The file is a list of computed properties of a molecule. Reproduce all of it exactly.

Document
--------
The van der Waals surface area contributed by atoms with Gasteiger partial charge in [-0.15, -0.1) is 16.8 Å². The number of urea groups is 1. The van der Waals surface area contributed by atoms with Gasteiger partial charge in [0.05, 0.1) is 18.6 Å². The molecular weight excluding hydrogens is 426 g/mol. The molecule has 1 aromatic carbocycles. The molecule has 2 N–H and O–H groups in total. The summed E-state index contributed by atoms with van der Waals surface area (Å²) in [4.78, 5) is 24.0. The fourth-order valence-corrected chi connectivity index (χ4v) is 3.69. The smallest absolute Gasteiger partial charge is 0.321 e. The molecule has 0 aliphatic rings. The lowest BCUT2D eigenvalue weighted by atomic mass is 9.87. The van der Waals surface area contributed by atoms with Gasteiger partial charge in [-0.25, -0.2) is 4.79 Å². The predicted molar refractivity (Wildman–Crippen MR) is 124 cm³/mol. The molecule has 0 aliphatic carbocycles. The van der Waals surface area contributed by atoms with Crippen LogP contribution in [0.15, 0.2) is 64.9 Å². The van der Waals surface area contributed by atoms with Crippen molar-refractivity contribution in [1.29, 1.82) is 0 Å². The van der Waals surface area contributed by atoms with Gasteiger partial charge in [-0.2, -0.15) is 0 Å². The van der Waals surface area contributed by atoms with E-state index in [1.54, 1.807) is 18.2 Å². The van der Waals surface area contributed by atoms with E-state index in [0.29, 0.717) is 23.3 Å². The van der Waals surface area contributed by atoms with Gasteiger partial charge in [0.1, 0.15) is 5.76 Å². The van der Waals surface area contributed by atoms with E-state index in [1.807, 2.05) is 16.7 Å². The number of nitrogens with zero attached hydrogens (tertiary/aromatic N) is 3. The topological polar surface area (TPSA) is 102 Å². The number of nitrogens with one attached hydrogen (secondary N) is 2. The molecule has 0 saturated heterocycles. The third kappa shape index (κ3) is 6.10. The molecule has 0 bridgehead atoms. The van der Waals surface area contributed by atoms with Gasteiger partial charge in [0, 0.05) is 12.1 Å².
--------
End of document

The van der Waals surface area contributed by atoms with Gasteiger partial charge in [-0.15, -0.1) is 16.8 Å². The number of urea groups is 1. The van der Waals surface area contributed by atoms with Gasteiger partial charge in [0.05, 0.1) is 18.6 Å². The molecular weight excluding hydrogens is 426 g/mol. The molecule has 1 aromatic carbocycles. The molecule has 2 N–H and O–H groups in total. The summed E-state index contributed by atoms with van der Waals surface area (Å²) in [4.78, 5) is 24.0. The fourth-order valence-corrected chi connectivity index (χ4v) is 3.69. The smallest absolute Gasteiger partial charge is 0.321 e. The molecule has 0 aliphatic rings. The lowest BCUT2D eigenvalue weighted by atomic mass is 9.87. The van der Waals surface area contributed by atoms with Gasteiger partial charge in [-0.25, -0.2) is 4.79 Å². The predicted molar refractivity (Wildman–Crippen MR) is 124 cm³/mol. The molecule has 0 aliphatic carbocycles. The van der Waals surface area contributed by atoms with Crippen LogP contribution in [0.15, 0.2) is 64.9 Å². The van der Waals surface area contributed by atoms with Crippen molar-refractivity contribution in [1.29, 1.82) is 0 Å². The van der Waals surface area contributed by atoms with Gasteiger partial charge in [-0.2, -0.15) is 0 Å². The van der Waals surface area contributed by atoms with E-state index in [1.54, 1.807) is 18.2 Å². The van der Waals surface area contributed by atoms with E-state index in [0.29, 0.717) is 23.3 Å². The van der Waals surface area contributed by atoms with Gasteiger partial charge in [0.1, 0.15) is 5.76 Å². The van der Waals surface area contributed by atoms with E-state index in [1.807, 2.05) is 16.7 Å². The number of nitrogens with zero attached hydrogens (tertiary/aromatic N) is 3. The topological polar surface area (TPSA) is 102 Å². The number of nitrogens with one attached hydrogen (secondary N) is 2. The molecule has 0 saturated heterocycles. The third kappa shape index (κ3) is 6.10. The molecule has 0 bridgehead atoms. The van der Waals surface area contributed by atoms with Gasteiger partial charge in [0, 0.05) is 12.1 Å².